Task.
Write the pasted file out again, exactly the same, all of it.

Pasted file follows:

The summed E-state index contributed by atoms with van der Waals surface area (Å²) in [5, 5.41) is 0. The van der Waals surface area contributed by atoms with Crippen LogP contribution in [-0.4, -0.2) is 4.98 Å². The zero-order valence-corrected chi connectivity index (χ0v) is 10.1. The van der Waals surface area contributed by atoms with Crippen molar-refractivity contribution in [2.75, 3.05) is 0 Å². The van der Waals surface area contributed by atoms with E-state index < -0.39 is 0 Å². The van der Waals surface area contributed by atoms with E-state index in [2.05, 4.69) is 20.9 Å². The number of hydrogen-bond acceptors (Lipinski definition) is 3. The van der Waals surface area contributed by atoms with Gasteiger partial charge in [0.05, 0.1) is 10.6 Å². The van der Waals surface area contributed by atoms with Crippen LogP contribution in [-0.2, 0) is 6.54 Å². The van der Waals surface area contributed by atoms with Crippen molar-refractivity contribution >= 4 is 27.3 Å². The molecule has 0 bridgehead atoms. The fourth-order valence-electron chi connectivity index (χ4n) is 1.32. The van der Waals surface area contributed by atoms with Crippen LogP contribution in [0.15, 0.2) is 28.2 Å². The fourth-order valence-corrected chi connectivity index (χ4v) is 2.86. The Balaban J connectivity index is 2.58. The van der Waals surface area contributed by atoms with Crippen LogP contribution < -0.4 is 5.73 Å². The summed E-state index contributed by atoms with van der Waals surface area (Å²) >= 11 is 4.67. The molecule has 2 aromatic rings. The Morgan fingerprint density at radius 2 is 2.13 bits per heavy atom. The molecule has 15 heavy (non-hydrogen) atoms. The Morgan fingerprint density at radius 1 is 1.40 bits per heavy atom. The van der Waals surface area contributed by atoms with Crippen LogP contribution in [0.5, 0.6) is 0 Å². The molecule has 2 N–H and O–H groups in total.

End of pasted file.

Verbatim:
The summed E-state index contributed by atoms with van der Waals surface area (Å²) in [5, 5.41) is 0. The van der Waals surface area contributed by atoms with Crippen LogP contribution in [-0.4, -0.2) is 4.98 Å². The zero-order valence-corrected chi connectivity index (χ0v) is 10.1. The van der Waals surface area contributed by atoms with Crippen molar-refractivity contribution in [2.75, 3.05) is 0 Å². The van der Waals surface area contributed by atoms with E-state index < -0.39 is 0 Å². The van der Waals surface area contributed by atoms with E-state index in [2.05, 4.69) is 20.9 Å². The number of hydrogen-bond acceptors (Lipinski definition) is 3. The van der Waals surface area contributed by atoms with Gasteiger partial charge in [0.05, 0.1) is 10.6 Å². The van der Waals surface area contributed by atoms with Crippen LogP contribution in [-0.2, 0) is 6.54 Å². The van der Waals surface area contributed by atoms with Crippen molar-refractivity contribution >= 4 is 27.3 Å². The molecule has 0 bridgehead atoms. The fourth-order valence-electron chi connectivity index (χ4n) is 1.32. The van der Waals surface area contributed by atoms with Crippen LogP contribution in [0.15, 0.2) is 28.2 Å². The fourth-order valence-corrected chi connectivity index (χ4v) is 2.86. The Balaban J connectivity index is 2.58. The van der Waals surface area contributed by atoms with Crippen LogP contribution < -0.4 is 5.73 Å². The summed E-state index contributed by atoms with van der Waals surface area (Å²) >= 11 is 4.67. The molecule has 2 aromatic rings. The Morgan fingerprint density at radius 2 is 2.13 bits per heavy atom. The molecule has 15 heavy (non-hydrogen) atoms. The Morgan fingerprint density at radius 1 is 1.40 bits per heavy atom. The van der Waals surface area contributed by atoms with Crippen LogP contribution in [0.5, 0.6) is 0 Å². The molecule has 2 N–H and O–H groups in total.